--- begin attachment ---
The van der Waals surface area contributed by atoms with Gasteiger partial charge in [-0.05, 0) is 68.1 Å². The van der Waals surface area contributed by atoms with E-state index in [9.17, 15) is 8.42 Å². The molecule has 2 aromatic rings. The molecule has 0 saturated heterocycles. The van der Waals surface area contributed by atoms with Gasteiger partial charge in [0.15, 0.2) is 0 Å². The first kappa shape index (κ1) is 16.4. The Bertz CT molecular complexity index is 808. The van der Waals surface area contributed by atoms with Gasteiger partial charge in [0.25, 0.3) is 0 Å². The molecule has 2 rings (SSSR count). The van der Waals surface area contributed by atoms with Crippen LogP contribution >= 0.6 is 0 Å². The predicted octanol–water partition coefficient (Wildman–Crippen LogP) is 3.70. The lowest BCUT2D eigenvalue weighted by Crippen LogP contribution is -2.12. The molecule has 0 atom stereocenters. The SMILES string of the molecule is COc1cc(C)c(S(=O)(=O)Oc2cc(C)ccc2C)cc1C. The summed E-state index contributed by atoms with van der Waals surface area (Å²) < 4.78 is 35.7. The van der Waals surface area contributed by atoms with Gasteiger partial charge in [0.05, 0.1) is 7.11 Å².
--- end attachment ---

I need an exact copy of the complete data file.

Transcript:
The van der Waals surface area contributed by atoms with Gasteiger partial charge in [-0.05, 0) is 68.1 Å². The van der Waals surface area contributed by atoms with E-state index in [9.17, 15) is 8.42 Å². The molecule has 2 aromatic rings. The molecule has 0 saturated heterocycles. The van der Waals surface area contributed by atoms with Gasteiger partial charge in [0.15, 0.2) is 0 Å². The first kappa shape index (κ1) is 16.4. The Bertz CT molecular complexity index is 808. The van der Waals surface area contributed by atoms with Gasteiger partial charge in [0.25, 0.3) is 0 Å². The molecule has 2 rings (SSSR count). The van der Waals surface area contributed by atoms with Crippen LogP contribution >= 0.6 is 0 Å². The predicted octanol–water partition coefficient (Wildman–Crippen LogP) is 3.70. The lowest BCUT2D eigenvalue weighted by Crippen LogP contribution is -2.12. The molecule has 0 atom stereocenters. The SMILES string of the molecule is COc1cc(C)c(S(=O)(=O)Oc2cc(C)ccc2C)cc1C. The summed E-state index contributed by atoms with van der Waals surface area (Å²) < 4.78 is 35.7. The van der Waals surface area contributed by atoms with Gasteiger partial charge in [0.05, 0.1) is 7.11 Å².